Artículo de revista
National Health Insurance: A conceptual framework from conflicting typologies
Health Policy, Volumen 123, Issue 7, 2019, Pages 621-629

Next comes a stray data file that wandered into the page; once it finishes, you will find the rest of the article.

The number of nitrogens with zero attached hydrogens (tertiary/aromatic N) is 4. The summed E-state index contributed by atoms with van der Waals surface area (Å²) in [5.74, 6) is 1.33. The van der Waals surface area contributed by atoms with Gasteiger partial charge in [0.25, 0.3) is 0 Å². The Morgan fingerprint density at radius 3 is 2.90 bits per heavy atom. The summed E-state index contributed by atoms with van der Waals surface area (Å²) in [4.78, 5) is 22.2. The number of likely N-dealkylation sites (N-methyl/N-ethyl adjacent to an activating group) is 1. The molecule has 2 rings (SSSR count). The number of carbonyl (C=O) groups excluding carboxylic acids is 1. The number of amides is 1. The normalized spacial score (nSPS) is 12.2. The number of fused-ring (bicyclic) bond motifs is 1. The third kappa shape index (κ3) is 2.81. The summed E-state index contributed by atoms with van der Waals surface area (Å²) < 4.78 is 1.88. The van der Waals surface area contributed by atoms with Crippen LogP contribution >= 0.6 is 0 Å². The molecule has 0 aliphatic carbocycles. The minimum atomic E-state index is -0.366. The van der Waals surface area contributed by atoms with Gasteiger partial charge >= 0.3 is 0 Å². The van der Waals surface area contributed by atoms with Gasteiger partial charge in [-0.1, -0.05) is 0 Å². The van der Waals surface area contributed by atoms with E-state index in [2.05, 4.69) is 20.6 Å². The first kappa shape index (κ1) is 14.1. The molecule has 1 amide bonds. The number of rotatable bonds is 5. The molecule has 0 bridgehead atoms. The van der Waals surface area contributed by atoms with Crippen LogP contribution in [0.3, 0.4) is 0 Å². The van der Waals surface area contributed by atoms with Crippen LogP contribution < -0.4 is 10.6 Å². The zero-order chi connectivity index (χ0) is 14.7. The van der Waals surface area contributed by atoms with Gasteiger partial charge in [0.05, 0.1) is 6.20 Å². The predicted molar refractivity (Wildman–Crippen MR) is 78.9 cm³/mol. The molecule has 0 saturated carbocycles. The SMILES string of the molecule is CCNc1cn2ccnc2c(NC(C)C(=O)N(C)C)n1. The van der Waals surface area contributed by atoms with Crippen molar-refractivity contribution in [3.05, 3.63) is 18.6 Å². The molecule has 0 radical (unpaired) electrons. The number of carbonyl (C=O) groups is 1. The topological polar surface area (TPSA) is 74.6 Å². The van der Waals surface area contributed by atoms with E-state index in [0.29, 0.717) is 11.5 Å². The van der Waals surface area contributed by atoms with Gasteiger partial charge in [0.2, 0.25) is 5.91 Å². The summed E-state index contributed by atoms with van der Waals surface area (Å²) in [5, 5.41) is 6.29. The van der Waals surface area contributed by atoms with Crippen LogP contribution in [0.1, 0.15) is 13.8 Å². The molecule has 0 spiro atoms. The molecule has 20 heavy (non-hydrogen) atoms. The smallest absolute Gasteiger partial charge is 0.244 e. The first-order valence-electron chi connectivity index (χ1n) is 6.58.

In the path to universal health coverage, policymakers discuss different alternative health system's financing schemes. Classical typologies have been posited, including models such as National Health Service, Social Health Insurance and Private Health Insurance. More recently, National Health Insurance (NHI) has been suggested as a separate model. Nevertheless, there are discrepancies regarding what defines an NHI model. The purpose of this article is to propose a comprehensive definition of an NHI model, aimed to disentangle the current discrepancies in the conceptualization and the scope of this type of arrangement. Based on the previous literature we identified some common characteristics across NHI definitions, namely universal coverage, pooling in a single fund and a purchasing function based on a single-payer financing mechanism. Areas of controversy were also identified. While some authors emphasized the importance of an effective separation between the purchaser and provider functions, others highlighted the relative importance of privately-owned provision to define a system like NHI-type. Based on empirical data, we suggest that the ownership is not a critical variable to distinguish an NHI from other models, and instead, suggest that a pivotal characteristic of the NHI is the single payer mechanism that is not integrated with the health providers.
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